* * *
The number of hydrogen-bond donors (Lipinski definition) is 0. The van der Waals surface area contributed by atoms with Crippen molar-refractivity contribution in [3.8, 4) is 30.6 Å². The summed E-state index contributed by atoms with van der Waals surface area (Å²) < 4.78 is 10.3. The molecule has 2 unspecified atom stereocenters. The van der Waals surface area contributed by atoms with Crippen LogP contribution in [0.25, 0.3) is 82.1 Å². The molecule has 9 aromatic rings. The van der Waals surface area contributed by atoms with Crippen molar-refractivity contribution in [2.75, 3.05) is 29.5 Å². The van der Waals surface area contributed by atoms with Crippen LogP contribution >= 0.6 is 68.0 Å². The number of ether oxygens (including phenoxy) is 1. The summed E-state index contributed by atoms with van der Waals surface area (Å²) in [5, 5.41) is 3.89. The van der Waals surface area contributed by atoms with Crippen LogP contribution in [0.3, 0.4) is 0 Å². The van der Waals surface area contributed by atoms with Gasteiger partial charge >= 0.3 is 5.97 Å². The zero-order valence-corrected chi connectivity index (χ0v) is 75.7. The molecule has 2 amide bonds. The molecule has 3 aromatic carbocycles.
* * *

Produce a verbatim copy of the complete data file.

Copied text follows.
The number of hydrogen-bond donors (Lipinski definition) is 0. The van der Waals surface area contributed by atoms with Crippen molar-refractivity contribution in [3.8, 4) is 30.6 Å². The summed E-state index contributed by atoms with van der Waals surface area (Å²) < 4.78 is 10.3. The molecule has 2 unspecified atom stereocenters. The van der Waals surface area contributed by atoms with Crippen LogP contribution in [0.25, 0.3) is 82.1 Å². The molecule has 9 aromatic rings. The van der Waals surface area contributed by atoms with Crippen molar-refractivity contribution in [2.75, 3.05) is 29.5 Å². The van der Waals surface area contributed by atoms with Crippen LogP contribution >= 0.6 is 68.0 Å². The number of ether oxygens (including phenoxy) is 1. The summed E-state index contributed by atoms with van der Waals surface area (Å²) in [5, 5.41) is 3.89. The van der Waals surface area contributed by atoms with Crippen LogP contribution in [0.3, 0.4) is 0 Å². The van der Waals surface area contributed by atoms with Gasteiger partial charge >= 0.3 is 5.97 Å². The zero-order valence-corrected chi connectivity index (χ0v) is 75.7. The molecule has 2 amide bonds. The molecule has 3 aromatic carbocycles.